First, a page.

While David Cameron reassures  his party's dwindling membership that he would never employ anyone who "sneered" at them, UKIP is attracting thousands of new recruits. A spokesman told me today that the party now has 27,517 members after gaining 2,000 this month and 6,000 since March. Once the backlog is cleared, it expects to have more than 30,000.
UKIP's next target will be to exceed the membership of the Lib Dems, who were reported  to have just 42,501 members at the end of 2012, a fall of 35 per cent since 2010 since 2010 and the lowest annual figure in the party's 23-year history.
Conservative membership figures are notoriously hard to access (the party doesn't hold a figure centrally) but recent estimates suggest that membership has fallen to a record low  of 130,000-150,000 (down from a peak of 2.8 million in 1953). Membership briefly rose after Cameron became leader in 2005 (from 258,000 to 290,000) but has fallen ever since.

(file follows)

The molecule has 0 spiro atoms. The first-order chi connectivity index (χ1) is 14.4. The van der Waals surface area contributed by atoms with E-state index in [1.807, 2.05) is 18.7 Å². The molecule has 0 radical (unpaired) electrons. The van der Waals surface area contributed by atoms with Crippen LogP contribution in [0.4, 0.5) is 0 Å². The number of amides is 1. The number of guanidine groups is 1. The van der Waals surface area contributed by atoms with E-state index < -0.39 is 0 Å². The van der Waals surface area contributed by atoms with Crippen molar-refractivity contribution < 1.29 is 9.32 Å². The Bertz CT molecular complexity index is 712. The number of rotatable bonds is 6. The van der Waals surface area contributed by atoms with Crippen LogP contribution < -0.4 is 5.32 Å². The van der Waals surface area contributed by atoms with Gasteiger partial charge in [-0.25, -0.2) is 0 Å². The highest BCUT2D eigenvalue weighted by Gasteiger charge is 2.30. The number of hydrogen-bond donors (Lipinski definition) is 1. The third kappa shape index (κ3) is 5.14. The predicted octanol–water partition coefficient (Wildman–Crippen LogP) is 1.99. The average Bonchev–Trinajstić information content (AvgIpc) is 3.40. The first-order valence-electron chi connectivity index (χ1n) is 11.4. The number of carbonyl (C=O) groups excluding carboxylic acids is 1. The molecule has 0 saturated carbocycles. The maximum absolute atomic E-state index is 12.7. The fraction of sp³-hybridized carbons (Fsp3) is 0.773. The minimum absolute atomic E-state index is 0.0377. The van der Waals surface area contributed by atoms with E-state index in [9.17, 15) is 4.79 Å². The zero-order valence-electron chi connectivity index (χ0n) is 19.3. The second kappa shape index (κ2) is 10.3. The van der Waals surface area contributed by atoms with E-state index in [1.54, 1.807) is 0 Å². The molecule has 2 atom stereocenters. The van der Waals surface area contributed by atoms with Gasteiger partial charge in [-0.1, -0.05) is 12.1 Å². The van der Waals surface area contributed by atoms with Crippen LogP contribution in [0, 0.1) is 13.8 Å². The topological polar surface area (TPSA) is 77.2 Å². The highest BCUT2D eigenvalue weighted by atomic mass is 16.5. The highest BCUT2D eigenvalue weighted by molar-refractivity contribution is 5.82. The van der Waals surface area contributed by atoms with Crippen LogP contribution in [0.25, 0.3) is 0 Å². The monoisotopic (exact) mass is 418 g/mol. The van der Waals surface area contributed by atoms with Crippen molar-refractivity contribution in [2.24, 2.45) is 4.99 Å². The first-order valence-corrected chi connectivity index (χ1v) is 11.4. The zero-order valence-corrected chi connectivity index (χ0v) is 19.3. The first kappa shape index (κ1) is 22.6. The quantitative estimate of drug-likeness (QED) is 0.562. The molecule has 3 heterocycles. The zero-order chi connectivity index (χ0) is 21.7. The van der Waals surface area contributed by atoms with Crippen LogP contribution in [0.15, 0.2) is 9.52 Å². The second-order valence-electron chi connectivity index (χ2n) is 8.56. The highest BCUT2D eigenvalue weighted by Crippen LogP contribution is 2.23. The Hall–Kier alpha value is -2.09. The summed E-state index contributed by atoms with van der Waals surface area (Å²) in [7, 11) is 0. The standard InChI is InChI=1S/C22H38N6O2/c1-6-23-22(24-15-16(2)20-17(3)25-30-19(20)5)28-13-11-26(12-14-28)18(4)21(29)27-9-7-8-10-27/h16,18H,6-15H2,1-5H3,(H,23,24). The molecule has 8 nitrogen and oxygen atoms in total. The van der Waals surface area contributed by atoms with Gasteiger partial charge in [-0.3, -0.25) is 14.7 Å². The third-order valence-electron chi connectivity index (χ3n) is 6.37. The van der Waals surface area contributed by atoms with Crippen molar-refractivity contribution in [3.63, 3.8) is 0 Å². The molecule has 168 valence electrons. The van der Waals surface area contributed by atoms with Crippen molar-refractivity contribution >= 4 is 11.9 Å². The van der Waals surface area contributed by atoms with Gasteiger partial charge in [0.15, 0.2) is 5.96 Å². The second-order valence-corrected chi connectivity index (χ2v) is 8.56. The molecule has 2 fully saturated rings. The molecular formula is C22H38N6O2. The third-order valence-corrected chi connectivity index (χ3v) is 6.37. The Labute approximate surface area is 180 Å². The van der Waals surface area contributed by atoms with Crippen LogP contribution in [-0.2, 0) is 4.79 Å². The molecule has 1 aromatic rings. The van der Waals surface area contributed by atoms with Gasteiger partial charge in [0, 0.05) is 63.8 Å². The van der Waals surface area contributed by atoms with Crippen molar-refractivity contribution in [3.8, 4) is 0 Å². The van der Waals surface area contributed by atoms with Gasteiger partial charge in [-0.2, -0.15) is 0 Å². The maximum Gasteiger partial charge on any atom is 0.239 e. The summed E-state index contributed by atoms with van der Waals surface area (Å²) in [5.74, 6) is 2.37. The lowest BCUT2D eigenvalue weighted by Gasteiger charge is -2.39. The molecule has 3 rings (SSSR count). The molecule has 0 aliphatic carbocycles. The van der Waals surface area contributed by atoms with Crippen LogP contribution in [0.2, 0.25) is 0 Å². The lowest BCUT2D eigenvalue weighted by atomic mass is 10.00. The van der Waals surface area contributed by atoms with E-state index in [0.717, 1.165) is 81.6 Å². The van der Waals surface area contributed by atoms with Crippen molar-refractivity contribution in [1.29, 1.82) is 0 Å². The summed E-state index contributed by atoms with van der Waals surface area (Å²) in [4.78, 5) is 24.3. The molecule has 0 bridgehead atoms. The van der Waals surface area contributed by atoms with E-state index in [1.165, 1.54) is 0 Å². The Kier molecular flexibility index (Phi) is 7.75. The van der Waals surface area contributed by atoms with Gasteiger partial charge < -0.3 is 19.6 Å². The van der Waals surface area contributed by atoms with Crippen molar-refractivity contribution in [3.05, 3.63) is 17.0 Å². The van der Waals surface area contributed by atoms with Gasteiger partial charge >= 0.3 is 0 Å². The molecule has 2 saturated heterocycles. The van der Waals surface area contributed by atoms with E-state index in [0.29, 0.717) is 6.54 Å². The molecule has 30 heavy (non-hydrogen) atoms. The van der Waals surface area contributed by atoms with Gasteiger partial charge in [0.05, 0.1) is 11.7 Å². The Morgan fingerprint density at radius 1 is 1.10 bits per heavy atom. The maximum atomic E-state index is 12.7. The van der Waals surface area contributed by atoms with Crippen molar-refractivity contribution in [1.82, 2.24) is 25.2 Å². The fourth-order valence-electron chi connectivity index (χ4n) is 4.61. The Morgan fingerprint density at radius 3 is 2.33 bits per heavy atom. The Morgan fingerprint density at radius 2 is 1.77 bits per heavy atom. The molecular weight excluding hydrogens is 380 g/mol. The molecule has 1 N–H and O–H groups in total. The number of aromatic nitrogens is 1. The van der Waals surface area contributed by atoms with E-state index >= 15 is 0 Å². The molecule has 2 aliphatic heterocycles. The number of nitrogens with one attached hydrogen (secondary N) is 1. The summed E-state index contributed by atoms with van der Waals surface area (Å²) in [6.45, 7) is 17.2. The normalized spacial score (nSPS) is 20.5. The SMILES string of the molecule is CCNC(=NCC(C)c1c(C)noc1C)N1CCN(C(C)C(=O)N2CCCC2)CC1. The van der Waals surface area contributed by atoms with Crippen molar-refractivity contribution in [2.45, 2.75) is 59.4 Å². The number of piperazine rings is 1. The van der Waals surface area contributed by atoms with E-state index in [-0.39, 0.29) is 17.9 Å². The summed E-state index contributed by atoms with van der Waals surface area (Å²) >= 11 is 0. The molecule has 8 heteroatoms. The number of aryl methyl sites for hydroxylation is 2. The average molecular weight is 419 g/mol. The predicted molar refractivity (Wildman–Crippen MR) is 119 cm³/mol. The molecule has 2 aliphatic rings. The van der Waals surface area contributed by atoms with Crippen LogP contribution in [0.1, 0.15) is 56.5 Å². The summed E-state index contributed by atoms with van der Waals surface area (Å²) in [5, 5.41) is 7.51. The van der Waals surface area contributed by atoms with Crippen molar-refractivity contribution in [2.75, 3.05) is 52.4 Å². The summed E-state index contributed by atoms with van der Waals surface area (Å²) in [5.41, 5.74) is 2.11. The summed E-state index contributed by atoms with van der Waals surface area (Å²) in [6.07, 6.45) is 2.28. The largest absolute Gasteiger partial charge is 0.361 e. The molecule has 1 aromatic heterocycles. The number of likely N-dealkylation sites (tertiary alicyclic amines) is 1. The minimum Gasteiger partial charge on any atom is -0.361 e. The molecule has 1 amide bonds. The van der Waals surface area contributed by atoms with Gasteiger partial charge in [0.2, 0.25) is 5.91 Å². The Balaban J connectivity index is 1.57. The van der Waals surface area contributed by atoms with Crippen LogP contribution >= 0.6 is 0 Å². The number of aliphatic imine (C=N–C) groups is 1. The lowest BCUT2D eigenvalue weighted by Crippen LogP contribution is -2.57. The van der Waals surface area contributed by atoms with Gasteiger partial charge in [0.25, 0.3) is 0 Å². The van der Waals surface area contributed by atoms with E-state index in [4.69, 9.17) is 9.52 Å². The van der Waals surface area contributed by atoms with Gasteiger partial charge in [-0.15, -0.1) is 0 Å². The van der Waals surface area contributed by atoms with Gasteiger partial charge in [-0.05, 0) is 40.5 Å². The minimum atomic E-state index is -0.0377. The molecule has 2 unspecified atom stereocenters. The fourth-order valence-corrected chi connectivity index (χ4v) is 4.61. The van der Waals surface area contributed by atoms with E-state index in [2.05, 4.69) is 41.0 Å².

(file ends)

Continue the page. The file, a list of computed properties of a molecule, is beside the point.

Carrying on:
Labour has now supplanted the Tories as the largest party by membership, with 193,000 confirmed members at the end of 2011, up from a record low of 156,000 in 2009, but that is still down from 405,000 in 1997 and from an all-time peak of 1.015m in 1952.